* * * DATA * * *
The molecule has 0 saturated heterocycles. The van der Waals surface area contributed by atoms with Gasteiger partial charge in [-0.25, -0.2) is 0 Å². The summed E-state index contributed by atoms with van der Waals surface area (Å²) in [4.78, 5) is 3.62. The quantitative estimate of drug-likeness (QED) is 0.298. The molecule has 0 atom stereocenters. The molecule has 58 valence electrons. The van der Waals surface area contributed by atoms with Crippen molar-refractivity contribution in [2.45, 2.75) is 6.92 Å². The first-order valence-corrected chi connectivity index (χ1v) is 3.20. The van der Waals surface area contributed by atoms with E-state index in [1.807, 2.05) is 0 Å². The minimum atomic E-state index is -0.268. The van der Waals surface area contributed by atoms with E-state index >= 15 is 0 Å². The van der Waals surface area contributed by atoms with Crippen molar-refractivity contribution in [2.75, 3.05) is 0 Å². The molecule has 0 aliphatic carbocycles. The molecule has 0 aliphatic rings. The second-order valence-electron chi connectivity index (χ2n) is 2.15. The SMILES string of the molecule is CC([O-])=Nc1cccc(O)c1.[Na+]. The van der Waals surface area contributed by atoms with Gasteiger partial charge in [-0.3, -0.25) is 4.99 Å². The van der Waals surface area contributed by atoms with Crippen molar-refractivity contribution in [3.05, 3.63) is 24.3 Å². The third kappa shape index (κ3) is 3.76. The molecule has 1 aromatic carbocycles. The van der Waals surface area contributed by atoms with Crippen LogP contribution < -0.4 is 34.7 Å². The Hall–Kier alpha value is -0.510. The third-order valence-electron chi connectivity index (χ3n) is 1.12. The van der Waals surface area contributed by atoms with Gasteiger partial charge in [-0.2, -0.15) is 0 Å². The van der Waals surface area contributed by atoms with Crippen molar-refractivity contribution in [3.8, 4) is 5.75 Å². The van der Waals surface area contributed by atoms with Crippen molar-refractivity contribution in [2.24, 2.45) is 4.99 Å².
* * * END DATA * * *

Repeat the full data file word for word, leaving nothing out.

The molecule has 0 saturated heterocycles. The van der Waals surface area contributed by atoms with Gasteiger partial charge in [-0.25, -0.2) is 0 Å². The summed E-state index contributed by atoms with van der Waals surface area (Å²) in [4.78, 5) is 3.62. The quantitative estimate of drug-likeness (QED) is 0.298. The molecule has 0 atom stereocenters. The molecule has 58 valence electrons. The van der Waals surface area contributed by atoms with Crippen molar-refractivity contribution in [2.45, 2.75) is 6.92 Å². The first-order valence-corrected chi connectivity index (χ1v) is 3.20. The van der Waals surface area contributed by atoms with E-state index in [1.807, 2.05) is 0 Å². The minimum atomic E-state index is -0.268. The van der Waals surface area contributed by atoms with E-state index >= 15 is 0 Å². The van der Waals surface area contributed by atoms with Crippen molar-refractivity contribution in [2.75, 3.05) is 0 Å². The molecule has 0 aliphatic carbocycles. The molecule has 0 aliphatic rings. The second-order valence-electron chi connectivity index (χ2n) is 2.15. The SMILES string of the molecule is CC([O-])=Nc1cccc(O)c1.[Na+]. The van der Waals surface area contributed by atoms with Gasteiger partial charge in [-0.3, -0.25) is 4.99 Å². The van der Waals surface area contributed by atoms with Crippen molar-refractivity contribution in [3.05, 3.63) is 24.3 Å². The third kappa shape index (κ3) is 3.76. The molecule has 1 aromatic carbocycles. The van der Waals surface area contributed by atoms with Crippen LogP contribution < -0.4 is 34.7 Å². The Hall–Kier alpha value is -0.510. The third-order valence-electron chi connectivity index (χ3n) is 1.12. The van der Waals surface area contributed by atoms with Gasteiger partial charge in [-0.2, -0.15) is 0 Å². The van der Waals surface area contributed by atoms with Crippen molar-refractivity contribution in [3.8, 4) is 5.75 Å². The van der Waals surface area contributed by atoms with Crippen molar-refractivity contribution in [2.24, 2.45) is 4.99 Å².